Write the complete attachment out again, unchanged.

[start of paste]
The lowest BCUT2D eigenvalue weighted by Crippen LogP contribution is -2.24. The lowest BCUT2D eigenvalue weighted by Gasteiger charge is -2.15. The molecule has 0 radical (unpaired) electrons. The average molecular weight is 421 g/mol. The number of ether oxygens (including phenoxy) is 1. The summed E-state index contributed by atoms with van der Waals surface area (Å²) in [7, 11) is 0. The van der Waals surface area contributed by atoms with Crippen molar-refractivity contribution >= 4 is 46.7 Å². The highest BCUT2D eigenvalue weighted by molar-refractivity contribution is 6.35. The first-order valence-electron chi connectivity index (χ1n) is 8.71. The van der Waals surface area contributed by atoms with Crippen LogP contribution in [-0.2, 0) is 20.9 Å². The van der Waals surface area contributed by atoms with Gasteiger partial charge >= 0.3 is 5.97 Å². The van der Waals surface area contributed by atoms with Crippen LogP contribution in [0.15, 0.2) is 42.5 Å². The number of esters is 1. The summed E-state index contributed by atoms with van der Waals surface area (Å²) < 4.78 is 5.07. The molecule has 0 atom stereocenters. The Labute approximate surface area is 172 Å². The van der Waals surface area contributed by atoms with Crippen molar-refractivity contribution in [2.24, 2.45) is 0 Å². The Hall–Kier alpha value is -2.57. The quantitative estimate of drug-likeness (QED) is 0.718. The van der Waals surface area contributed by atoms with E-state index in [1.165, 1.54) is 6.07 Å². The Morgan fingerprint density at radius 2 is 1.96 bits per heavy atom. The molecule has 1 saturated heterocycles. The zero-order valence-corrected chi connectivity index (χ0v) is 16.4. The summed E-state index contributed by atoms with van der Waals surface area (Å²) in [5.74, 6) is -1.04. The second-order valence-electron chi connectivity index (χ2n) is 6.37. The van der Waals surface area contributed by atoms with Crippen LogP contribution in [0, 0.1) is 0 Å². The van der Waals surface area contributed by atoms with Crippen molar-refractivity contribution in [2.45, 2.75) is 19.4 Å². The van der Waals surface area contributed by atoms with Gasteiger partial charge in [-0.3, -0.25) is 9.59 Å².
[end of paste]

The lowest BCUT2D eigenvalue weighted by Crippen LogP contribution is -2.24. The lowest BCUT2D eigenvalue weighted by Gasteiger charge is -2.15. The molecule has 0 radical (unpaired) electrons. The average molecular weight is 421 g/mol. The number of ether oxygens (including phenoxy) is 1. The summed E-state index contributed by atoms with van der Waals surface area (Å²) in [7, 11) is 0. The van der Waals surface area contributed by atoms with Crippen molar-refractivity contribution >= 4 is 46.7 Å². The highest BCUT2D eigenvalue weighted by molar-refractivity contribution is 6.35. The first-order valence-electron chi connectivity index (χ1n) is 8.71. The van der Waals surface area contributed by atoms with Crippen LogP contribution in [-0.2, 0) is 20.9 Å². The van der Waals surface area contributed by atoms with Gasteiger partial charge >= 0.3 is 5.97 Å². The van der Waals surface area contributed by atoms with Crippen LogP contribution in [0.15, 0.2) is 42.5 Å². The number of esters is 1. The summed E-state index contributed by atoms with van der Waals surface area (Å²) < 4.78 is 5.07. The molecule has 0 atom stereocenters. The Labute approximate surface area is 172 Å². The van der Waals surface area contributed by atoms with Crippen molar-refractivity contribution in [2.24, 2.45) is 0 Å². The Hall–Kier alpha value is -2.57. The quantitative estimate of drug-likeness (QED) is 0.718. The van der Waals surface area contributed by atoms with E-state index in [1.165, 1.54) is 6.07 Å². The Morgan fingerprint density at radius 2 is 1.96 bits per heavy atom. The molecule has 1 saturated heterocycles. The zero-order valence-corrected chi connectivity index (χ0v) is 16.4. The summed E-state index contributed by atoms with van der Waals surface area (Å²) in [5.74, 6) is -1.04. The second-order valence-electron chi connectivity index (χ2n) is 6.37. The van der Waals surface area contributed by atoms with Crippen LogP contribution in [0, 0.1) is 0 Å². The van der Waals surface area contributed by atoms with Crippen molar-refractivity contribution in [2.45, 2.75) is 19.4 Å². The van der Waals surface area contributed by atoms with Gasteiger partial charge in [-0.3, -0.25) is 9.59 Å².